Whether it’s a rare guilty pleasure or weekly occurrence, most of us love to online shop. But if you’re trying to get a home loan, online shopping may hold back your application. Find out why, and helpful home loan tips if you’ve just had a shopping splurge.
What is home loan serviceability?
Lenders are legally required to determine whether you can afford to repay your loan without substantial hardship. This is called responsible lending.
The Australian Prudential Regulation Authority (APRA) and Australian Securities and Investments Commission (ASIC) ensure lenders abide by responsible lending laws and implement checks to confirm this is happening. That’s where loan serviceability comes in.
Loan serviceability is a calculation designed to see whether you’ll be able to make home loan repayments, in line with the size of your loan, your income, and your expenses. Different lenders calculate serviceability in a number of often complex ways.
Types of income assessed in home loan serviceability include:
Types of expenses assessed in home loan serviceability include:
Living expenses (groceries, utilities, phone plan, internet, insurance, clothing)
Private health cover
All lenders are required to add a ‘buffer rate’ to the home loan interest rate you’re applying for, after taking into account your income and expenses. This is done to see should interest rates rise, whether you’ll still be able to make your repayments. Previously, APRA and ASIC required all lenders to assess borrowers' capacity to service a home loan with an interest rate of 7%. But in today’s record low-interest environment, this was amended in July 2019, so lenders were required to only add a 2.5% buffer.
For example, if a borrower applied for our Smart Booster Home Loan, a 2.5% buffer would be added to the 1.99% p.a. variable rate to see whether they could service the loan.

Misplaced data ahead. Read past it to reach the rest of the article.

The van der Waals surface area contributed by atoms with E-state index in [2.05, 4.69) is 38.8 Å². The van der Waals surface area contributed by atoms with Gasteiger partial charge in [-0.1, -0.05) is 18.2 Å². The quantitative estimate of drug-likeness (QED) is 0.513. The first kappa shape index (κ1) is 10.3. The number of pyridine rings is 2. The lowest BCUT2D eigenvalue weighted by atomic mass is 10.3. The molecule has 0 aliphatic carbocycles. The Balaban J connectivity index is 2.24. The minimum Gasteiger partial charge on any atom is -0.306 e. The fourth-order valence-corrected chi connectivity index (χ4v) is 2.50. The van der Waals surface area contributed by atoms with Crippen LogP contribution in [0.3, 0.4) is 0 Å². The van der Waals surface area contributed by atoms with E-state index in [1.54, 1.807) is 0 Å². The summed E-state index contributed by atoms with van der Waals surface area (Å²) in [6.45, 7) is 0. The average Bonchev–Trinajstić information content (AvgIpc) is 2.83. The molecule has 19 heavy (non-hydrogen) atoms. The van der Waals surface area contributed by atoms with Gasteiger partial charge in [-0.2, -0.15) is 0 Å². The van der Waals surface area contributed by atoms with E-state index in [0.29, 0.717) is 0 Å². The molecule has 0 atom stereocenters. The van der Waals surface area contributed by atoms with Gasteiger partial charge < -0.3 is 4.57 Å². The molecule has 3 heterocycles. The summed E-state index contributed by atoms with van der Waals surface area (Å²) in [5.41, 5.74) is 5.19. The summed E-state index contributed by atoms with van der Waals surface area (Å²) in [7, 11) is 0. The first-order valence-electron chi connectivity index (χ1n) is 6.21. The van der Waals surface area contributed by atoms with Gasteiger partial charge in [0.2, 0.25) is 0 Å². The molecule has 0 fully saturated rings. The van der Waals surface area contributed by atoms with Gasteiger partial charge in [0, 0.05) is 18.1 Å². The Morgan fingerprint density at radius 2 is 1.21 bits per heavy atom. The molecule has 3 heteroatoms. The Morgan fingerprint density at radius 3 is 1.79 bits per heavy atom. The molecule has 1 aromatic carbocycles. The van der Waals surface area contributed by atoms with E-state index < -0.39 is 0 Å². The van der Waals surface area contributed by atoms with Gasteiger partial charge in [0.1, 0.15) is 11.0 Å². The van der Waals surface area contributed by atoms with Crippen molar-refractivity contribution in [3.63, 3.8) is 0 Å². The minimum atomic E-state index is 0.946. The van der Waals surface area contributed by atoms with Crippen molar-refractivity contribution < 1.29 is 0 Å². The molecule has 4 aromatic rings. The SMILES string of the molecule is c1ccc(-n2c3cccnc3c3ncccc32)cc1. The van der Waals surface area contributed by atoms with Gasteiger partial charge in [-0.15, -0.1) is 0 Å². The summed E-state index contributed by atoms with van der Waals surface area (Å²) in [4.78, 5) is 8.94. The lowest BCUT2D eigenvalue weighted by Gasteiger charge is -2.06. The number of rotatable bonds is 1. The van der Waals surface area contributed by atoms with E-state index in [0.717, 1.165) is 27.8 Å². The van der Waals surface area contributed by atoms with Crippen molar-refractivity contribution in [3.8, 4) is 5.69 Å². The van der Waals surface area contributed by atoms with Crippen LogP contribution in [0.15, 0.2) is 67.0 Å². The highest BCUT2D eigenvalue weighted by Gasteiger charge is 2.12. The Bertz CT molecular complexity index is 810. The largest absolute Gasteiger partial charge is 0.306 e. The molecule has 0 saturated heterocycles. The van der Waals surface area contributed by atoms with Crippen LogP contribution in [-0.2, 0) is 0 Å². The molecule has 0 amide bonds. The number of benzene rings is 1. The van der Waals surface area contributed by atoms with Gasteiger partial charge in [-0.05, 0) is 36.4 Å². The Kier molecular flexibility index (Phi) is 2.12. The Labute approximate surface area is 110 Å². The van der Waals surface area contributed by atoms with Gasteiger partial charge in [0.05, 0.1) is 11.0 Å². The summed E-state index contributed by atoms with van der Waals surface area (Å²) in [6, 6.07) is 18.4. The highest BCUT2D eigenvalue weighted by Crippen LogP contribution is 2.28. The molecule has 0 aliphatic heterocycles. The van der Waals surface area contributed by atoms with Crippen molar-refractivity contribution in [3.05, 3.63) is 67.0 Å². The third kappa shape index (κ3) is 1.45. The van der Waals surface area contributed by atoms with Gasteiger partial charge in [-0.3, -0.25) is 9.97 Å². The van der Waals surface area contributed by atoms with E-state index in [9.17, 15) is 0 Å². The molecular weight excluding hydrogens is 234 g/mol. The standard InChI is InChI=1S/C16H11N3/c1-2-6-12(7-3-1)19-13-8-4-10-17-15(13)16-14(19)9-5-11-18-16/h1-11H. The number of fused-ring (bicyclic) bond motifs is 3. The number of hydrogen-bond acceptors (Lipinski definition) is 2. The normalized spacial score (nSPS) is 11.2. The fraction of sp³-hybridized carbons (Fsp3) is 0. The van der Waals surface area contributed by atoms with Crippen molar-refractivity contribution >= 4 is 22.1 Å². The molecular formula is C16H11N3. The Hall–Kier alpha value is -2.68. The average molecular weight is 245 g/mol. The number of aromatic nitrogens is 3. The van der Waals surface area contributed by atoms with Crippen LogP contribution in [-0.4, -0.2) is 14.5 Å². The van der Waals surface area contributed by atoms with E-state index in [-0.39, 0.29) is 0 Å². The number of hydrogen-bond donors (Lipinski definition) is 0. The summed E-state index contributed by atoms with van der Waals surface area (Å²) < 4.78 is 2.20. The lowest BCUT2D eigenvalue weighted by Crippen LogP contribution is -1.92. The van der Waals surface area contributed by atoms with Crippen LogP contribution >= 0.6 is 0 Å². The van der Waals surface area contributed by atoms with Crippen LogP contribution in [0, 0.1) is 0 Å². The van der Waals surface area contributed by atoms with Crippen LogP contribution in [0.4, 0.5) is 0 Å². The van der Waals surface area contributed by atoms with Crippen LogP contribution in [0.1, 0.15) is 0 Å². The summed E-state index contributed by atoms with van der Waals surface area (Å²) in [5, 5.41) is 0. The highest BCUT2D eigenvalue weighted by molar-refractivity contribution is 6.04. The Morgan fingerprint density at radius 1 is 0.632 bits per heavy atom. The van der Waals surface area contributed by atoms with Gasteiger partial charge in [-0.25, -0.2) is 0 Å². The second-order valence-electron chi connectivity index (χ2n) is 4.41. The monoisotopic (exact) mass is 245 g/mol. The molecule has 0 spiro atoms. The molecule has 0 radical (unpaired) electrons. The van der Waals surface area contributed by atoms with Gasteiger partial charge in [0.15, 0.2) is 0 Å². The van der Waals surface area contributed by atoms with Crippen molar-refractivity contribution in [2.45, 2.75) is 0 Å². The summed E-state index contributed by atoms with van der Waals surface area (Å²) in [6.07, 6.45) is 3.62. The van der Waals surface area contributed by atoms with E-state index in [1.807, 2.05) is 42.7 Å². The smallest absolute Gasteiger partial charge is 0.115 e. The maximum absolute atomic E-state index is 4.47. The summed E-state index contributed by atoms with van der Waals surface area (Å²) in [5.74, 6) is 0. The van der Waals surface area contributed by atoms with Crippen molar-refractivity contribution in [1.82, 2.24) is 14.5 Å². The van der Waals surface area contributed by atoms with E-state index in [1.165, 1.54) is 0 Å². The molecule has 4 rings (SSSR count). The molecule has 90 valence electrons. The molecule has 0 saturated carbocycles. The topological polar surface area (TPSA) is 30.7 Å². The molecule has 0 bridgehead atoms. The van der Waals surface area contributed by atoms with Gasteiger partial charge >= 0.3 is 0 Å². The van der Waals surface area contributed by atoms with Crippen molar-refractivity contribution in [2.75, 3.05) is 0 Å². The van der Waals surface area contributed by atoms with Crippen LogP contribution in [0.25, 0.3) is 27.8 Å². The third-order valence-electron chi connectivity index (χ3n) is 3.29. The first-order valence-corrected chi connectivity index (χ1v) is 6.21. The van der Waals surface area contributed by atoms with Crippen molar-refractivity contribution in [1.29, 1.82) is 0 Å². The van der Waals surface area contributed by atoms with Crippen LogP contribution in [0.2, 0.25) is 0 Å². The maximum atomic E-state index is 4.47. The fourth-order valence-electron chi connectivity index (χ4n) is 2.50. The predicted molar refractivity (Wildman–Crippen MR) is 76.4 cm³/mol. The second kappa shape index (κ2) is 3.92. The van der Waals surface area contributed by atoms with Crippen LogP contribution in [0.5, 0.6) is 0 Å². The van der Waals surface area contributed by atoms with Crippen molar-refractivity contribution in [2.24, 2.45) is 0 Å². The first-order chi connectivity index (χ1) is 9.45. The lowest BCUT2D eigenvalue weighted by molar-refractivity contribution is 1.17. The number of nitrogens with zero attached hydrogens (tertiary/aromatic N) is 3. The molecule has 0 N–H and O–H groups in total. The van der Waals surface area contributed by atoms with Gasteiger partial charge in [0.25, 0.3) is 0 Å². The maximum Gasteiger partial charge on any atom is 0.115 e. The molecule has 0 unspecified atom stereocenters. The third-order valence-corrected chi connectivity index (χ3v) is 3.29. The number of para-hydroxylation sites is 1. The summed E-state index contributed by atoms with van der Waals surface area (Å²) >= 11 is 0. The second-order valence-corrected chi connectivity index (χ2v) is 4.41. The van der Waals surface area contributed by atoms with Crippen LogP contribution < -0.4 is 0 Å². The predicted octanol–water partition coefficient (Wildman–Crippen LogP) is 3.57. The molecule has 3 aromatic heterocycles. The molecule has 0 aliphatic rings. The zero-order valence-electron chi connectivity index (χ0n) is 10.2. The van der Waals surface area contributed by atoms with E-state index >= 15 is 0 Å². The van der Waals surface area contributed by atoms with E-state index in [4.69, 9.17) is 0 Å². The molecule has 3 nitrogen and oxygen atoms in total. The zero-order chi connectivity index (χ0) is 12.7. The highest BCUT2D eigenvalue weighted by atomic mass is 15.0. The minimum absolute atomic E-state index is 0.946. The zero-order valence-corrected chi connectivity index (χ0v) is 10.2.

Online shopping would be considered an expense and as a result, included in the home loan serviceability calculation, affecting your serviceability.
If you’re not a regular online shopper, or have made only very cheap purchases, it won’t affect it greatly. Inversely, if you’re a shopaholic and are spending a great deal on online shopping, it could stop you from getting a loan.
Lenders won’t ping you for one expense. But if they can see a consistent pattern of online shopping splurging, they may have doubts you’ll be able to make repayments.
What about buy now, pay later?
Buy now, pay later (BNPL) services like Afterpay and Klarna conduct credit scores on users, so missed repayments on these platforms will hurt your credit score. A poor credit score will greatly hamper your ability to get approved for a loan.
As lenders look at your expenses when deciding whether you can service a loan, they’ll also look at how you pay for these expenses. If you’re using a debit card and aren’t going out of your means, they’re likely to look at this favourably. But using BNPL services frequently, or having multiple payments on the go at once, is likely to cast doubt on whether you can service the loan.
BNPL is essentially a line of credit and lenders don’t like potential borrowers who frequently use credit services, as it’s easy to get into financial trouble with them.
Tips for applying for a home loan with regards to expenses
If you’re planning on spending big on Black Friday or Cyber Monday, don’t fear; there are ways you can improve your serviceability.
One such way is increasing your income. Of course, this is easer said than done.
Arguably the easiest way to improve your serviceability is to reduce your expenses. You can do this by:
Reducing or stop use of BNPL
Only have one or two BNPL debts if you must
Wiping other credit debts
Reducing the credit limits of your credit cards
Cutting back on non-essential items
If you’ve just had a big shopping spree, consider waiting a few months and taking the above tips into account. Lenders look favourably on people who display consistent good financial behaviour. If you apply for a home loan a week after a big online shop, it may affect your ability to get a loan.
If you’re looking at buying a home, apply for pre-approval with us.
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